“We are not quiet about this issue and last week I was on radio to talk about police brutality which is a great concern to us. There is no law that gives us power to judge but to protect the basic human rights,” Compol Molibeli said.

Government spokesperson Nthakeng Selinyane also rubbished Mr ‘Muso assertions and said Dr Thabane was referring to violent criminals in his Masianokeng speech and had also not issued an official directive for suspects to be tortured.

“That is nonsensical because the PM was explicitly speaking about suspects of violent crimes and his was never a formal directive but political rhetoric…everyone knows that,” Mr Selinyane said.

The police have been under fire for torturing suspects to extract confessions, a practice that has led to deaths and litigations for the force.

Earlier this year, the Minister of Police, retired Senior Superintendent ‘Mampho Mokhele, admitted publicly that the police uses illegal methods including torture to extract confessions from suspects.

The Minister of Police, retired Senior Superintendent ‘Mampho Mokhele, made the revelation at a ceremony where the LMPS was presented with forensic equipment which was donated by the Algerian government.

Speaking at the same occasion, Ms Mokhele who served as a police officer for 37 years, admitted that the police sometimes resorted to torture in order to extract information from suspects.

She however, said she hoped the donation would go a long way in removing the need for torture as the police could now use it to determine whether or not a suspect had been involved in the commission of a crime.

“We as the police are often forced to use violence to get information out of people because at times we would be sure that the suspect committed the crime but due to lack of tangible evidence we have to use force,” Ms Mokhele said.

Two months ago, a Government Printers employee was allegedly tortured by the police after his arrest in connection with the leaking of a government gazette which announced the appointment of South African judge Justice Yvonne Mokgoro as acting president of the Court of Appeal.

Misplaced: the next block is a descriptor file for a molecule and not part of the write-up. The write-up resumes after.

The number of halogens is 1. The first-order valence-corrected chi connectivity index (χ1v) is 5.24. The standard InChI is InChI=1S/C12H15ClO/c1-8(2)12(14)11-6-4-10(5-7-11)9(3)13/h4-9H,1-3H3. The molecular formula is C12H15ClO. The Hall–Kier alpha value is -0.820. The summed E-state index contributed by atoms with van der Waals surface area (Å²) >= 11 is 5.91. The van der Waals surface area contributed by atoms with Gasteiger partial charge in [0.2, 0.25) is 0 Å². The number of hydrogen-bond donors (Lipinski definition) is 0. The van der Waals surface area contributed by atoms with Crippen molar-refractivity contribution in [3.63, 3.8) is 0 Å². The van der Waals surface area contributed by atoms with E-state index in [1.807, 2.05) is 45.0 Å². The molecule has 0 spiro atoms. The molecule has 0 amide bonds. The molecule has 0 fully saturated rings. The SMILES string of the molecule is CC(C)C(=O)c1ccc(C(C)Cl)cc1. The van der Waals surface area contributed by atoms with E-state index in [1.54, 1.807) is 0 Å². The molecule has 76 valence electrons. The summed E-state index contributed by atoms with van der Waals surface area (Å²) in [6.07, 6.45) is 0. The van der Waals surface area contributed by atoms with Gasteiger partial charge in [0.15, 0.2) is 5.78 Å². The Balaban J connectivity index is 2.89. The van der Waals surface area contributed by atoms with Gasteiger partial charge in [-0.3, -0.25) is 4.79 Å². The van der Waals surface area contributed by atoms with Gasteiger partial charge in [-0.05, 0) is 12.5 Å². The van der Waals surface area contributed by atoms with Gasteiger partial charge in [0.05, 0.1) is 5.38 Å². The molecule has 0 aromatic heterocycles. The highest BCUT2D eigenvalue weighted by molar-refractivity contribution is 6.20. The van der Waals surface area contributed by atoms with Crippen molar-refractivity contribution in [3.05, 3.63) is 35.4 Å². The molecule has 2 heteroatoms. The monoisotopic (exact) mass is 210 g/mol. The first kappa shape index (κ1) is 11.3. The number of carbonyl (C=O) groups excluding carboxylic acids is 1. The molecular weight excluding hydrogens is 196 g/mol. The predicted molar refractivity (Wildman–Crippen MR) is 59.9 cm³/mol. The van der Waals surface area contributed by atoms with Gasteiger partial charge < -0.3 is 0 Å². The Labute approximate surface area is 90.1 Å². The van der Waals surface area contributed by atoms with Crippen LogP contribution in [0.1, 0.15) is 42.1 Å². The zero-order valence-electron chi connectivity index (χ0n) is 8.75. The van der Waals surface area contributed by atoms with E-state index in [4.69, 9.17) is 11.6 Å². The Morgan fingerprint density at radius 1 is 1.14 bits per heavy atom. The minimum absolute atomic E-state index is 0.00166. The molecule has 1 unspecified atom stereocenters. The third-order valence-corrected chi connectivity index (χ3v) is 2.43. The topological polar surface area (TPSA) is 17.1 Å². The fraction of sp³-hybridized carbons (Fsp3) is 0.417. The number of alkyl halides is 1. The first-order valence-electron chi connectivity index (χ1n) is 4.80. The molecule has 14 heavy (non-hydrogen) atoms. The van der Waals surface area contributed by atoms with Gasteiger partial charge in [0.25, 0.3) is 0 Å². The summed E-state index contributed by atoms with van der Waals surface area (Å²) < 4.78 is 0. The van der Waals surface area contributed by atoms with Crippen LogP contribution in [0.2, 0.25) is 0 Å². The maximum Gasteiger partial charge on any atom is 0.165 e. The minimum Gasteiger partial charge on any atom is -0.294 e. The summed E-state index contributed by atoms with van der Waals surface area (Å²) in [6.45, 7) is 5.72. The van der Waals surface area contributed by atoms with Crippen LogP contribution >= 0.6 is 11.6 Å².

The suspect, Mohau Lebajoa, yesterday appeared before the Magistrate court over the leaking of the government gazette. Senior Resident Magistrate Phethise Motanyane released Lebajoa on bail. He advised Lebajoa to adhere to the bail conditions which include appearing in court for remands and refraining from interfering with witnesses.

Lebajoa is accused of contravening Section 4 subsection 1 (a) of official Secrets Act No. 36 of 1967 in that he prematurely leaked a government gazette which was due for publication. He is accused of leaking the gazette to Assistant Superintendent Ramahetlane Percy Bereng, an officer at the Lesotho Correctional Service (LCS).

The leaked government gazette was used by three prominent lawyers as the basis for their successful March 2018 lawsuit against the appointment of Justice ‘Maseshophe Hlajoane as the acting Court of Appeal President.

Asst-Supt Bereng subsequently fled from the police headquarters while awaiting his turn to be questioned. He alleged that he had fled in fear of being tortured after seeing that Mr Lebajoa had been tortured by police during his interrogation.

At the time, Mr Lebajoa was detained by the police for questioning. He was released on the next day after his lawyer, Advocate Qhalehang Letsika, filed an urgent application for his release.

According to the court papers filed for Lebajoa’s release, his brother Retšelisitsoe Lebajoa said that he (Mohau Lebajoa) was tortured by the police during his interrogation.